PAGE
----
A man has been convicted of harassing his former partner and the mother of his child sending her an excessive amount of messages and calls through several social media and messaging platforms.

It was heard at Enniskillen Magistrates Court that police received a report from the injured party on October 10, 2022, alleging that from October 8-10, she had received abusive messages and calls from her ex-partner.

Emmett Rice (24), with an address of Humes Villas, Irvinestown, but was appearing via video link from Maghaberry Prison, was alleged to have contacted the injured party through Facebook, Instagram and Whats App and whenever he was blocked on one social platform he would use another.

A statement from the injured party was captured on a bodyworn camera and then a statement was taken.

The injured party at the time had a 13-week-old child to Rice but they had broken up four or five weeks before this incident.

Allegations of cheating were sent in the messages while Rice also called her names. Images of the defendant’s arms with cuts on them were also sent.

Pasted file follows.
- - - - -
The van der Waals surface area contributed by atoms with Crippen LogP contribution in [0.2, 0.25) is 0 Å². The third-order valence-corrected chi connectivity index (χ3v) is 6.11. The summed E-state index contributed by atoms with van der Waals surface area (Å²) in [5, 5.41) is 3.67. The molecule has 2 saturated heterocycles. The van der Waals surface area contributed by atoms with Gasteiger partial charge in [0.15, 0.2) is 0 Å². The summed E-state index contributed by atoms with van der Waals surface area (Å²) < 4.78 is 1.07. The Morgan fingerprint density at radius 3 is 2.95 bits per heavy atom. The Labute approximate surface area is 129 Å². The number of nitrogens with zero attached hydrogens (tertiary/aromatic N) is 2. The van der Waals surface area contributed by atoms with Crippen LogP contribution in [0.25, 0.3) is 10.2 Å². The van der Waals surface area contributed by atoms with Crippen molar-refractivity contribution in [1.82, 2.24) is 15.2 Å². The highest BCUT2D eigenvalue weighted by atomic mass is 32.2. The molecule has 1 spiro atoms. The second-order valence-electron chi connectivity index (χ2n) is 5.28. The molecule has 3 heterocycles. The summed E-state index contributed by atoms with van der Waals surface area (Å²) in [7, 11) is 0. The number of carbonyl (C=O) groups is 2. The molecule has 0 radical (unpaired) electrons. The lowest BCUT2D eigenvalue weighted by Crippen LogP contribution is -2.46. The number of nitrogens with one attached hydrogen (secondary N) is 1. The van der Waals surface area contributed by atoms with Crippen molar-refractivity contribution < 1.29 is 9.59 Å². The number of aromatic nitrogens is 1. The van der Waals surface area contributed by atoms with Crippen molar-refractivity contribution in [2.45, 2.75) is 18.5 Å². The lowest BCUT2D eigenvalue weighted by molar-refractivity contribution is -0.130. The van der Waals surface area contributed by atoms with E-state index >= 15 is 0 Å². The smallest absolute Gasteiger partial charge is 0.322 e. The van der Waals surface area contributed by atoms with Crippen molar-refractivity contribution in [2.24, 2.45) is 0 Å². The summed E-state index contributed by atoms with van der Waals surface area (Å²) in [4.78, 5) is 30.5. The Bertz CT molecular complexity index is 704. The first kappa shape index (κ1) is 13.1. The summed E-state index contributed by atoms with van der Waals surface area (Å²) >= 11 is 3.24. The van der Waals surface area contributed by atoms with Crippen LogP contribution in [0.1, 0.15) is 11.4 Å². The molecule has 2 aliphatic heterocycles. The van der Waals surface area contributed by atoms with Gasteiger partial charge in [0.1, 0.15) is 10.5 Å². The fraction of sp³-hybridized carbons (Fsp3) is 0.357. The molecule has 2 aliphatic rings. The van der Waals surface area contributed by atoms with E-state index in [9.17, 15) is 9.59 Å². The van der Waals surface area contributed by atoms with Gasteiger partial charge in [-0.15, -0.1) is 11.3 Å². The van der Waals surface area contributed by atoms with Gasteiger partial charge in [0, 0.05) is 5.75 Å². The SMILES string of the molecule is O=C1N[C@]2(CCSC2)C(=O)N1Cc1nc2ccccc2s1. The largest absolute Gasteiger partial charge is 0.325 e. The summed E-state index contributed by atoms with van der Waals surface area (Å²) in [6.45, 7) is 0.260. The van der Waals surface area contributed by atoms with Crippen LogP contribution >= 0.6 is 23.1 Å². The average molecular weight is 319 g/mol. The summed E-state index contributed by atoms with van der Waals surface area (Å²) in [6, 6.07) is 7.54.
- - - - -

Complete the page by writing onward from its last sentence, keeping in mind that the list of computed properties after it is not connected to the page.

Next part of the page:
Rice was blocked from messaging but on October 10, the injured party got in contact with Rice to check on his welfare as she had heard he had been in hospital over the weekend.

The injured party had taken screenshots of the messages sent by Rice and these were passed to the police.

On October 17, a withdrawal statement was made by the injured party.

This was after the defendant had been arrested and made full admissions.

He told police he had been drinking and admitted the calls and messages would have put the injured party in fear and anxiety. He also confirmed it was his phone number the messages were sent from as well as his account on Facebook and Instagram.

Rice’s barrister, Ciaran Roddy, said his client had “deep-seated” issues with alcohol.

Deputy District Judge Anne Marshall interjected that the messages were “unpleasant”, “concerning” and it was “atrocious behaviour” towards his former partner.

Mr. Roddy said Rice did not shy away from his conduct and made full admissions, while the pre-sentence report showed Rice’s insight into the offence.

He added that Rice, in sobriety, was a hard-working young man but “when alcohol gets hold of him everything falls to pieces”.

For the charge of harassment, Rice was given four months in custody by Judge Marshall.